The present invention overcomes the disadvantages of the prior art by providing an electronic circuit assembly having an arrangement of signal and destination pads for two or more signals which provides multiple SDCCs. One embodiment of the present invention comprises n signal pads and n destination pads, where n is a number greater than one. The signal pads and destination pads are arranged on a substrate in a polygonal array in an alternating signal pad/destination pad pattern. In a preferred embodiment, the polygonal array has the shape of a right polygon.
It is an advantage that the number of pads required to provide multiple SDCCs for two or more signals according to the present invention is significantly reduced as compared to the prior art.
It is a further advantage that the present invention provides multiple SDCCs for two or more signals while completely eliminating dangling signal traces.
Another advantage is that the present invention provides a higher number of possible SDCCs for each arrangement of two or more signals than does the prior art.
Yet another advantage is that the present invention may be applied to a wide range of applications, including printed circuit boards, microelectronics, and integrated circuit applications.
These and other advantages, features and objects of the invention will become apparent from the drawings, detailed description and claims which follow.
FIG. 1 is a top plan view of a circuit portion having one signal and two destinations according to the prior art.
FIG. 2 is a top plan view of a circuit portion having two signals and two destinations according to the prior art.
FIG. 3 is a top plan view of a circuit portion having three signals and three destinations according to the prior art.
FIG. 4 is a top plan view of an alternative version of a circuit portion having three signals and three destinations according to the prior art.
FIG. 5 is a top plan view of another alternative version of a circuit portion having three signals and three destinations according to the prior art.
FIG. 6 is a top plan view of a circuit portion having one signal and two destinations according to an improvement within the prior art.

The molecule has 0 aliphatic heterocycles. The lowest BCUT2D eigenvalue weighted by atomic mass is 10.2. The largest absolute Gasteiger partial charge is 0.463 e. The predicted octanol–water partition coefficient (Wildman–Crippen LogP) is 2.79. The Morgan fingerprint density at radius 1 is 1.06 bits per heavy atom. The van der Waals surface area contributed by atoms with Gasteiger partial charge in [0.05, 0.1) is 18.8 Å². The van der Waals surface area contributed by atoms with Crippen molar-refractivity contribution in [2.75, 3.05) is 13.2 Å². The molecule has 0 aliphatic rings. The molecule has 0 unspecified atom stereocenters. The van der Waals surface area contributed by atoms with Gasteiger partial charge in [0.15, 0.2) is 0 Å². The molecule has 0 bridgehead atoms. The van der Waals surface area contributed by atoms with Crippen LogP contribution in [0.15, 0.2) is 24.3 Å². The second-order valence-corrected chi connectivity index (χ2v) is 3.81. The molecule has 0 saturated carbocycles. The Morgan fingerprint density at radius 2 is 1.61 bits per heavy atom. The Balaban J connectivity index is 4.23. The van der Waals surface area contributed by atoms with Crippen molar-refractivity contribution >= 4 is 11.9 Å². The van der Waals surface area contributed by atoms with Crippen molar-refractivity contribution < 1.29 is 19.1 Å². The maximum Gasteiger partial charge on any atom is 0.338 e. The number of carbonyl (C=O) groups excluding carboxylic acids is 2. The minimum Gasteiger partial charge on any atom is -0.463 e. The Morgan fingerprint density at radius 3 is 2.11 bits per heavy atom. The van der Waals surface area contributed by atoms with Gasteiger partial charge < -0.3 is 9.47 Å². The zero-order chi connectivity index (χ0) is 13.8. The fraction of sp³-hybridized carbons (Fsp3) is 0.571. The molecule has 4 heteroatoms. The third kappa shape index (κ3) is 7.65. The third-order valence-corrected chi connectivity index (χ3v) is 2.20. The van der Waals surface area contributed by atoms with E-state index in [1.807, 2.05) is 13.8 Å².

FIGS. 7-8 are top plan views of circuit portions according to a first embodiment of the present invention having, respectively, 2 signals/2 destinations and 3 signals/3 destinations.
FIGS. 9-10 are top plan views of circuit portions according to a second embodiment of the present invention having, respectively, 2 signals/2 destinations and 3 signals/3 destinations.
FIGS. 11-12 are top plan views of alternative versions of the embodiment shown in FIG. 10.
FIGS. 13-14 are top plan views of circuit portions according to a third embodiment of the present invention having, respectively, 2 signals/2 destinations and 3 signals/3 destinations.
FIGS. 15-16 are top plan views of circuit portions according to a third embodiment of the present invention having 4 signals/4 destinations.
FIG. 17 is a top plan view of a circuit portion according to a fourth embodiment of the present invention having 2 signals/2 destinations.
Referring now to the drawings, FIG. 7 shows a first embodiment of the present invention, comprising n signal pads and n+1 destination pads, where n is a number greater than one. FIG. 7 illustrates the case where n=2. Signals 1 and 2 are carried by circuit traces 20 and 25, respectively, which terminate in signal pads 21 and 26, respectively. Signal destinations A and B are connected to circuit traces 30 and 35, respectively, which terminate in destination pads 31 and 36/37, respectively. The signal pads 21/26 and destination pads 31/36/37 are arranged on a substrate 50 in a linear array, wherein a first endmost pad of the array is a first destination pad 36, a next closest pad in the array is a first signal pad 21, a next closest pad in the array is a second destination pad 31, and so forth in an alternating signal pad/destination pad pattern, wherein a second endmost pad in the array is a last destination pad 37.
The foregoing example illustrates one way in which the respective pads of two signals 1/2 and two destinations A/B may be arranged according to a first embodiment of the present invention. However, other specific arrangements are possible using these same signals 1/2 and destinations A/B. For example, the positioning of signals 1 and 2 may be reversed, such that signal 1 is carried by trace 25 and signal 2 is carried by trace 20, and/or destinations A and B may be reversed such that destination A is connected to trace 35 and destination B is connected to trace 30. Thus, what is important is the arrangement and pattern of the signal and destination pads, rather than the order or arrangement of the respective signals and destinations to which the pads are connected. For example, in the present embodiment it is important that the first endmost pad in the array be a first destination pad (as opposed to a signal pad), not that it be connected by a circuit trace to any particular destination.